Tis’ the season for holiday parties. If you are trying to be alcohol free, the big question many of us will face is should we attend the parties or should we stay home and avoid the situation entirely? It really depends on how you are feeling. If you are a little shaky about being around alcohol and feel that you may drink, then it is better not to attend. However, with a good plan in mind you can be prepared for most unexpected situations you may encounter.
If you have numerous parties to attend, just concentrate on one at a time. There are many types of parties, as different guests will attend different functions, so each party may require you to prepare for each one individually.
Begin by imagining yourself at the first party. Picture the guests, the atmosphere, the crowds, the drinking, and the smells. Feel the excitement. Picture yourself having fun without alcohol. Allow the focus of your visualization to be about the fun. If you don’t know how to do that yet, picture everything but the alcohol; start there. In your mind, can you see anything that could trigger a craving for alcohol? Say for example that someone who you really don’t want to run into is at the party. Picture yourself handling that situation. See, that was easy. Using your imagination navigate through the entire evening.
Now it’s time to dress up and look like a million bucks. Be proud of who you are and how great you look. There is nothing like sobriety to bring out rosy cheeks, sparkly eyes or a devilish grin. If you look good you will feel good and you will exude confidence. Even if you don’t feel confident-fake it. “Act as if ye have faith, and faith shall be given to you. To put it another way, fake it till you make it.”-Aaron Sorkin. If you look confident you might as well be confident.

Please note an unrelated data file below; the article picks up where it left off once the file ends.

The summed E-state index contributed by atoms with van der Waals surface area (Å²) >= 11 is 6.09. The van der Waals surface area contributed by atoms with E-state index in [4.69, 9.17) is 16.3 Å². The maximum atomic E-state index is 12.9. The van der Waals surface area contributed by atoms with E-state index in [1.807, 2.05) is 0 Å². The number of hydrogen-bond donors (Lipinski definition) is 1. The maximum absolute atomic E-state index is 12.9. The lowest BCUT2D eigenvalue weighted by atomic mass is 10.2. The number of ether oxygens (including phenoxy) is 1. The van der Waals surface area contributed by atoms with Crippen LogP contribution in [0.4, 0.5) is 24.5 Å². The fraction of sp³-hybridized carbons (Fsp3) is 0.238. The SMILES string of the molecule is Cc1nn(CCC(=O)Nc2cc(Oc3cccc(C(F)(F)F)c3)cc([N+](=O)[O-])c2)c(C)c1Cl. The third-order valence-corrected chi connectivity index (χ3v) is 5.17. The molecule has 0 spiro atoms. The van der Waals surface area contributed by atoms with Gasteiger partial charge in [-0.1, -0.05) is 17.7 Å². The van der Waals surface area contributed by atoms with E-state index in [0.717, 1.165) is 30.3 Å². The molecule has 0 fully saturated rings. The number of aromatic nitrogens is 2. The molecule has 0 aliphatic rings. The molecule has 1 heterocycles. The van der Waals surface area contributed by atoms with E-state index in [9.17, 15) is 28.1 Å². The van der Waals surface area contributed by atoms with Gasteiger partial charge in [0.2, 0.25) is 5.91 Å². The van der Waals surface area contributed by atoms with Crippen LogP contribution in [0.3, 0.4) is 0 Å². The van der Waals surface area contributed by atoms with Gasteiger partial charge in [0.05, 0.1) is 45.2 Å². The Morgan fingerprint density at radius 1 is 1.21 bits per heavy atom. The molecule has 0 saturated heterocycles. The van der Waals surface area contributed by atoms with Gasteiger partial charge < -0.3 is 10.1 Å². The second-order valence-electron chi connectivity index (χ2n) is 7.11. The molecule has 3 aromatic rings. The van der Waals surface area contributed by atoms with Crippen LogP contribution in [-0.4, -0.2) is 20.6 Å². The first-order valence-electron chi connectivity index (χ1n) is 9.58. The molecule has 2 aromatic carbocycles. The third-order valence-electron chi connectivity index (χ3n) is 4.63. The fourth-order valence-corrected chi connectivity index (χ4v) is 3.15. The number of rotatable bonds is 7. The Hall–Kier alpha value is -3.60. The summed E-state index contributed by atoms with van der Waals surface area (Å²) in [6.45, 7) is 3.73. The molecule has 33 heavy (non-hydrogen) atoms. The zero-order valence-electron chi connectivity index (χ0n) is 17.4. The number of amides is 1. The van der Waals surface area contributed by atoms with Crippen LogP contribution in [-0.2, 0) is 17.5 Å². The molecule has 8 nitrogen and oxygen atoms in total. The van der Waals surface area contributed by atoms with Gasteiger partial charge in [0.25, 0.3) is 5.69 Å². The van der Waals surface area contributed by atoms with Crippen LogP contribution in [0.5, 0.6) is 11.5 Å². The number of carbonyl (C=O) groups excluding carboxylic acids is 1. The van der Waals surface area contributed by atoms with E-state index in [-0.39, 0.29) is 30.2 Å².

So you decided to go and now you’re at the party, what to do? Mingle! Don’t hide in a corner. It’s a party! Try and open yourself up to allow people in. You may just meet your next best friend, or you may find someone with the same interests that you have. It may be easier to be a good listener, than to do the talking and this can offer positive results for both you and the other person. Take a step outside your safety zone, as you may realize it may not be so safe. Allow yourself to be interested in the people around you, you will start to relax and have more fun. If the party has planned activities such as a live auction or karaoke, help out or join in. Don’t forget to dance.
No is a complete sentence. Have you ever noticed that people feel compelled to give more information than they’re asked? Here’s a classic example: Q: “Do you know what time it is”; A: “Yes, it’s almost 10 o’clock.” Clearly the question was answered after saying “yes”, and although in this scenario it might be considered rude to not give a more elaborate answer, I think you get the point. It would seem that our need to explain everything may stem from our rationalizing the guilt we harbor. Yet you don’t have to explain yourself to anyone. You can refuse a drink and leave it at that.